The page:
Raunchy Facts About Joan Rivers, The Queen of Comedy

Joan Rivers is best known for her acerbic sense of humor, her no holds barred critique on the styles and lives of celebrities, and her complete refusal to hold anything (including herself) too sacred. Rivers was a trailblazer who lived a long and varied life. From stand-up comedy to hosting a late-night show to designing and selling jewelry on QVC to writing books—she did it all and then some. Many were quick to write her off on several occasions, but a fighter through and through, she proved them all wrong. On the go until her death at the age of 81 in 2014, she was relentless in her mission to stay relevant. Let’s raise a glass to these 44 raunchy facts about the self-proclaimed “mad diva,” Joan Rivers.

1. It Runs in the Family

Joan Rivers was born Joan Alexandra Molinsky, daughter to Russian Jewish immigrants in New York in 1933. Her father, Meyer Molinsky, was a doctor and by all accounts had a great sense of humor. Rivers was obviously a chip off the old block.

2. What’s in a Name?

She used the stage name of Pepper January for a while, but on the suggestion of her agent, Tony Rivers, changed it to Joan Rivers.

3. The Mom Factor

Rivers’ mom, Beatrice Molinsky, was from a wealthy background, but had left her riches behind when she came to the US. She was always urging her husband to make more money. As River put it, her mother wanted her father’s M.D. title to mean “Make Dollars.” The quarrels that Rivers witnessed growing up became material for her early comedic routines. They were also the reason behind Rivers’ own insecurity about her financial situation later. She was always afraid everything she had achieved might disappear.

4. Life Before Laughs

Joan Rivers graduated from Barnard College with a degree in Literature and Anthropology. She had been involved in the drama and writing departments in school and college. Later, she worked various jobs such as a writer/proofreader for an advertising agency, a tour guide at the Rockefeller Center, and a fashion consultant at Bond Clothing Store.

5. A Royal Invite

Joan Rivers was one of only four Americans invited to the Royal Wedding of Prince Charles and Camilla Parker-Bowles. She had gotten to know them while vacationing in the South of France and said they both had “a great sense of humor.” They did seem to enjoy her jokes, even when they were aimed at the royal family, and released a statement after her death to express that she would be “hugely missed” and was “utterly irreplaceable.”

6. Stage Debut

Joan Rivers always wanted to act, but this was in direct defiance of her parents’ wishes—especially her mother’s. Beatrice wanted Joan to marry up and become a part of the upper class. Undeterred, Rivers got her first break on an Off-Broadway show called Driftwood. She always claimed she played a lesbian with a crush on (a not-yet-famous) Barbra Streisand, yet many years later, the playwright himself came out and claimed, “There was no lesbianism in my play.”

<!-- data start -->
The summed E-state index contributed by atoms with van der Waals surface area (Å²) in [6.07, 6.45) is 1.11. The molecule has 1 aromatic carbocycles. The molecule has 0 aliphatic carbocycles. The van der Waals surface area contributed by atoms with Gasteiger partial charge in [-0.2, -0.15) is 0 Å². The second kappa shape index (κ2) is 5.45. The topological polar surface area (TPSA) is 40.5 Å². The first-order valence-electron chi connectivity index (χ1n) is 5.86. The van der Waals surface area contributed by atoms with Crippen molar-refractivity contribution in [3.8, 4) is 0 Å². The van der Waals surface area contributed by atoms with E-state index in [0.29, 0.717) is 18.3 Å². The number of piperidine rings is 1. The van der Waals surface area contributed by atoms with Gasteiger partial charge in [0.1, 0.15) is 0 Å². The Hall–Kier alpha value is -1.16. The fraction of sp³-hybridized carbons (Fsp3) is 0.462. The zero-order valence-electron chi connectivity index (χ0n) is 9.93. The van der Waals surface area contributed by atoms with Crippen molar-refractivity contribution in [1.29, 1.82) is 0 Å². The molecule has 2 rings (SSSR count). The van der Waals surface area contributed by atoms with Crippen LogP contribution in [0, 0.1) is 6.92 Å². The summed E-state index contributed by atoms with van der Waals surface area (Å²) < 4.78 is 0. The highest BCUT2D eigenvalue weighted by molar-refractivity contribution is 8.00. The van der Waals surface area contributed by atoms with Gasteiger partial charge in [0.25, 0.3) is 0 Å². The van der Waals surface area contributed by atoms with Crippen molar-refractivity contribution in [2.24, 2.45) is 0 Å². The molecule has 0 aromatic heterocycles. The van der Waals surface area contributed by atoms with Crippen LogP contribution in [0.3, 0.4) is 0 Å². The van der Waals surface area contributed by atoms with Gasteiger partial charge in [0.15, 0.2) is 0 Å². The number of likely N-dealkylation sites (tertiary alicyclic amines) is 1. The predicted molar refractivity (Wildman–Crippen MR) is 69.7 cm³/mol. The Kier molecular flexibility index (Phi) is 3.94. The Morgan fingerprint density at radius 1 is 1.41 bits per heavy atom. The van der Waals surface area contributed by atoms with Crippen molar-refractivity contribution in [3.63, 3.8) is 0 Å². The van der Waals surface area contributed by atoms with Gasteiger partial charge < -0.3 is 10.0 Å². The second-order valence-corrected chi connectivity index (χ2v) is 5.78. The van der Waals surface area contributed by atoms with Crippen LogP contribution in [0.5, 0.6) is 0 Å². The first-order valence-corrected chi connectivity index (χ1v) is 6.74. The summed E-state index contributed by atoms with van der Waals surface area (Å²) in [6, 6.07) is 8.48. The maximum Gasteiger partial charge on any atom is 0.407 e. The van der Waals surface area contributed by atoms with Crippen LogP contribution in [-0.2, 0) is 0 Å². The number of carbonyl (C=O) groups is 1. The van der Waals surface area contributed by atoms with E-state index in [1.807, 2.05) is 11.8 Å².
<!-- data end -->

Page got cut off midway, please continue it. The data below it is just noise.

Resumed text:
Hey, who says Rivers wasn’t just doing the extra work to discover who her character really was?

7. Stand Up and Joke

Rivers started performing as a stand-up comedienne in various night clubs, like The Gaslight (any Mrs. Maisel fans out there?!), in the 1960s. She was also part of a cabaret act with Jim Connell and Jake Holmes, titled Jim, Jake and Joan, during that period. This act led to her big-screen debut with them on Once Upon a Coffeehouse. They appeared as themselves in the movie.

8. F.R.I.E.N.D.S.

Woody Allen and George Carlin were also performing in Greenwich Village at the time and became good friends with Rivers. She also worked with Bob Dylan and Simon and Garfunkel. “I was bringing home Woody Allen before he was Woody Allen, Richard Pryor before he was Richard Pryor, and Lily Tomlin before she was Lily Tomlin.”

9. Tonight with Carson

After years of struggling to get recognized, fame came suddenly to Rivers when she appeared as a guest on The Tonight Show Starring Johnny Carson on NBC. She had auditioned for it several times before she finally managed to get a six-minute slot for her stand-up routine. Carson enjoyed her jokes so much that he had tears in his eyes from laughing and told her she “would be a star.”

Then she received one of the highest honors in comedy: Carson invited her over to the couch after her set. Other comedians who got the same nod? Jerry Seinfeld, David Letterman, Jay Leno, and Ellen Degeneres.

10. The Carson Effect

Joan Rivers became a star overnight after her appearance on The Tonight Show, and then there was no stopping her! Apart from her regular stand-up, she began appearing on various shows, like The Ed Sullivan Show and Girl Talk with Virginia Graham. She wrote for television and movies as well as The Chicago Tribune. She made her debut on Broadway, released comedy albums, and became a frequent guest on The Tonight Show.

The Carson-Rivers chemistry was so popular that he made her the first permanent guest host of the show in 1983. This meant that she would host in his place at times when he was off on vacation or working a shorter week. She managed to draw in good ratings, and a few times did even better than Carson himself.